Basic Assumptions

A supporting technical document to the 1989 RPA Assessment

The RPA Assessment provides long-term projections of supply of and demand for natural resources. A variety of economic and demographic variables are critical factors in these projections. To ensure consistency across resources analyses, a set of basic assumptions are developed to be used in all resource analyses. This document describes the basic assumptions for the 1989 RPA Assessment and how they differ from those used in the 1979 RPA Assessment.

Many changes occurred in the U.S. economy between 1979 and 1989. During this decade, trade and budget deficits, interest and inflation rates, and energy costs have influenced short- and long-term prospects for the U.S. economy. Despite the many short-run shocks to the economy, the general outlook is one of growth and increasing affluence of the U.S. population. This outlook parallels the history of the past 50 years, during which the U.S. economy was buffeted by world war, recession, and other dislocations but still managed to more than quadruple its gross national product net of inflation and deflation.

There were four major revisions in the basic assumptions underlying the RPA Assessment - projections of population, gross national product, energy prices, and per capita consumption of red meat. These revisions were based on new information obtained since the basic assumptions developed for the 1979 RPA Assessment.


For the 1979 RPA Assessment, population was projected under three sets of assumptions termed Alow," Amedium," and Ahigh." In most subsequent analyses, the medium projections were given emphasis. For the 1989 RPA Assessment, only one population projection was made. The Bureau of the Census middle series projection with a high immigration assumption was used. The high immigration assumption attempts to account for net illegal immigration. The increased population projections, compared to the 1979 assumptions, reflect primarily the higher immigration assumption.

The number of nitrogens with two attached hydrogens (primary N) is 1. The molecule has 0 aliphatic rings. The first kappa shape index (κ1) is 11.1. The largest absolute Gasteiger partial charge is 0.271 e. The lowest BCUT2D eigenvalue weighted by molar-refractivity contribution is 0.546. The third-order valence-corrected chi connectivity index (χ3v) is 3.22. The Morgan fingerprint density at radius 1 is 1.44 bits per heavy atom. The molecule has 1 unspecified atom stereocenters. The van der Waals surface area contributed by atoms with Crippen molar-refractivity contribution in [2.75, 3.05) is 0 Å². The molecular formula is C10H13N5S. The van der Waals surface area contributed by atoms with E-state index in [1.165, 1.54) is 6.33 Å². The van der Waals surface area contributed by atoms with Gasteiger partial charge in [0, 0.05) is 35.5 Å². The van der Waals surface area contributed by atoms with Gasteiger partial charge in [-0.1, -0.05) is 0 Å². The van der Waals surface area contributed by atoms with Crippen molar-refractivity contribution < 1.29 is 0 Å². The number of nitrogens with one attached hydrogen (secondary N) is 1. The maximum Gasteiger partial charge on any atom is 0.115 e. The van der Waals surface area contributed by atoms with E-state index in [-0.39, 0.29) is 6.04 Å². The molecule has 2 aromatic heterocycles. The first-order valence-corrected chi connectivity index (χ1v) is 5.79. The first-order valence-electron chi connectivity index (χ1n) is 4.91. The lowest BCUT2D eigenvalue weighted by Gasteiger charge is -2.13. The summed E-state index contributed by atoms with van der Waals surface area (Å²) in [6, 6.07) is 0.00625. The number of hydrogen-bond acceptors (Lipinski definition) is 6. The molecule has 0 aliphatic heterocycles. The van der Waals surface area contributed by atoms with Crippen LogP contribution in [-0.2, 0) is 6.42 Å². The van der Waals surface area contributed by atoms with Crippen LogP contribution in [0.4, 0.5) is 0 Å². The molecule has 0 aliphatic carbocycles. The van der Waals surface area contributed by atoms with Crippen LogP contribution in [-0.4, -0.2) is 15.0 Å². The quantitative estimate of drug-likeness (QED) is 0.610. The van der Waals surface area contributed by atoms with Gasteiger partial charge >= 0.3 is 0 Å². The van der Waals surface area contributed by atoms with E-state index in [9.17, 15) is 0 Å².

Gross National Product

The 1979 Assessment had low, medium, and high projections of gross national product. The 1989 projection was lower than the medium projection until 2020, but was about 8% higher by 2030. Per capita disposable income in 2030 was assumed to be $25,840 for the medium projections in the 1979 Assessment, and $23,530 in the 1989 RPA Assessment. Income projections indicate rising affluence of the U.S. population, with real per capita purchasing power more than doubling by 2040.

Energy Costs

No explicit energy cost projections were made for the 1979 RPA Assessment. Projections were made for the 1984 Supplement. Projections for the 1989 Assessment were considerably lower than for the Supplement, partly based on the softness of energy prices in the 1980s. There is much uncertainty about future crude oil prices. For the 1989 assumptions, prices were arbitrarily leveled at $50 per barrel of crude oil (compared to $133 in the Supplement), assuming that at this price, conservation and use of substitute energy sources would become wide-spread.

Beef, Veal, Lamb, and Mutton Consumption

The 1989 RPA Assessment assumed that total per capita consumption of these red meats would remain constant at 110 pounds per capita per year. These projections are considerably lower than those used in the 1979 Assessment, which assumed red meat consumption would be 148 pounds per capita in 2030 (using the medium projection). This change was based on the trend in actual consumption over the past decade, a growing awareness of the importance of diet in personal health, and the price competitiveness of poultry and other substitute foods.

USDA Forest Service. 1989. Basic Assumptions. General Technical Report RM-174. Fort Collins, CO: U.S. Department of Agriculture, Forest Service, Rocky Mountain Forest and Range Experiment Station. 11 p.